A significant proportion of Israel’s Jewish population are Mizrahi, who historically originated from North African and Middle Eastern countries such as Morocco and Yemen. A treasured part of their wedding celebrations includes the colourful tradition of hina – a traditional ceremony that takes place a few days before the wedding. This lavish event involves painting intricate henna tattoos on the hands of the bride to symbolise health, wealth and fertility. The festivities include traditional foods and attire, such as the vibrant caftans shown in the clip below.
At Israeli weddings, the custom is to give the newlyweds a healthy cheque or envelope of cash. The bare minimum expected of guests is around NIS 600 (£130) per couple, or 350 NIS (£80) for a single person, but gifts frequently go as high as NIS 1,000 (£220) and close friends or relatives are expected to give even more. This is to help the bride and groom pay for the wedding, which is often very expensive to host: an average wedding costs between NIS 100,000 (£22,000) and NIS 140,000 (£31,800).
Before the ceremony and the sit-down dinner, there is typically a large buffet with all kinds of food and an open bar. The buffet will feature anything from small appetisers to grilled meats, and if the bride or groom is Mizrahi, you can expect Levantine classics such as kibbeh (balls made with bulgur, minced onions, and finely ground meat) and chraime (spicy Moroccan-style fish). If you find yourself invited to an Israeli wedding, make sure you go with an empty stomach!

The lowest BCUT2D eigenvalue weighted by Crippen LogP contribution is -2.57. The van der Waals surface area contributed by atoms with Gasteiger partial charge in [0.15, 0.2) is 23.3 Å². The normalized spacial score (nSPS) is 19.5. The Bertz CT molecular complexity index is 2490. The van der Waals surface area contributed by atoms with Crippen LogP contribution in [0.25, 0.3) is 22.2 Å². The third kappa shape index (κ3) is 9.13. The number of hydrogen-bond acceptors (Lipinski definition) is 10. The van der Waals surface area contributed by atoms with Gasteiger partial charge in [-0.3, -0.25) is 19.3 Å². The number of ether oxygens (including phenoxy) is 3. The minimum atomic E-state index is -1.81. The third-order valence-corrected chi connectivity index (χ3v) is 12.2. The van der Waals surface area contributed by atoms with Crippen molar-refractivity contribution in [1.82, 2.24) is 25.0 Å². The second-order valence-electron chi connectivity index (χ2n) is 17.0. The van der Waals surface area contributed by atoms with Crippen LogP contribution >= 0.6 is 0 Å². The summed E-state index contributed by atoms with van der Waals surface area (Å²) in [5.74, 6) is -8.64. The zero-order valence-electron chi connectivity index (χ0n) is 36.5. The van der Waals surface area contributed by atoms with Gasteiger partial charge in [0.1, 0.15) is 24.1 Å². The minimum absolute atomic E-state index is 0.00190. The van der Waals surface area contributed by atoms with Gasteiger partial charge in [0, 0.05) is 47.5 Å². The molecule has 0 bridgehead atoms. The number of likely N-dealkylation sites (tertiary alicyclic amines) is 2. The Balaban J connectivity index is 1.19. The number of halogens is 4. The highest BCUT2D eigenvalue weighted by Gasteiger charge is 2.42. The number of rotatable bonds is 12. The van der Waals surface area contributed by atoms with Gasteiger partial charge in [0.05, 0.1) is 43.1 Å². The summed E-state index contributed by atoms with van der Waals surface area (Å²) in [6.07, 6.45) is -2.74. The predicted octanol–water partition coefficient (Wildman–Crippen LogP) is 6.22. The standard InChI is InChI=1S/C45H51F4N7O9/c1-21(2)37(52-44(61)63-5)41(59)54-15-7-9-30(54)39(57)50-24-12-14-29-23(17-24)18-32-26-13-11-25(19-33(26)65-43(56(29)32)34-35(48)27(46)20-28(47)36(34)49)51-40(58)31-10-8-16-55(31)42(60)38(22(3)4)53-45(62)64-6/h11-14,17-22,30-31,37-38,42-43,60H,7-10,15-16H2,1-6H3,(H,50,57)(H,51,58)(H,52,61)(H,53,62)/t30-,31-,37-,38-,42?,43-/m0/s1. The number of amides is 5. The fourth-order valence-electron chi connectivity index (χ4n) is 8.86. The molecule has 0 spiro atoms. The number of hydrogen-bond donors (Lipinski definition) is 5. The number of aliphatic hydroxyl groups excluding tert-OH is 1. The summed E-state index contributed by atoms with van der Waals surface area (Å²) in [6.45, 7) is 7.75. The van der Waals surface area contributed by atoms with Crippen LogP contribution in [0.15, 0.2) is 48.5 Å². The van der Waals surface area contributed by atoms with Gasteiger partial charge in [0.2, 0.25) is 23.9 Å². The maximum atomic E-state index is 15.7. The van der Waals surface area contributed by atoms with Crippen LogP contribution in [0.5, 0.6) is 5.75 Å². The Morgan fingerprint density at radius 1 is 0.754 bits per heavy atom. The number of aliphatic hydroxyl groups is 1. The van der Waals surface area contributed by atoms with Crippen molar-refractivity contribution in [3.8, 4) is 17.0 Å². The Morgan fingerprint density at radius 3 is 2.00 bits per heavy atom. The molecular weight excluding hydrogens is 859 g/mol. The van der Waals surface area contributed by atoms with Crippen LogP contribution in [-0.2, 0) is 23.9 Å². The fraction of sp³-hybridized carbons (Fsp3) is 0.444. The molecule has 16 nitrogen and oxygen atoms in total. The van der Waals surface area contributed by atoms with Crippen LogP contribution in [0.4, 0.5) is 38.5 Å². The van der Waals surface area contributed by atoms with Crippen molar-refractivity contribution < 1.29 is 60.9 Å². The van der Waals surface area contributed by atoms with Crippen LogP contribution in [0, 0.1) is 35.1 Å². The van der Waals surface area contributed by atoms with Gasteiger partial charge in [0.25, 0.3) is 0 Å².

Unlimited alcohol, DJs playing electronic music and jubilant dancing – you could be forgiven for thinking this is a description of an Israeli nightclub. Instead, this is how many post-ceremony wedding parties look, with guests of all ages joining in with the raucous fun. The partying often continues late into the night, so make sure you have nothing planned the following morning.
In accordance with Jewish traditions, the wedding ceremony takes place underneath a canopy called a chuppah, which symbolises the home the new couple will build together. The bride then circles her groom seven times, so as to build the walls of their new world together (just as the world was built in seven days, according to Jewish beliefs). To finish the ceremony, the groom stamps on a glass. There is not one simple explanation for this tradition, but the most commonly accepted is that it signifies the fact that ‘joy must be tempered’ – life can’t always be sweetness and light.
That Israelis are late is a stereotype that is often true, and this is certainly the case at weddings. If the invitation says proceedings will begin at 7pm, the reception will be very quiet for at least an hour. In many other countries, this would be deemed highly rude; however, in Israel, it is just an accepted reality.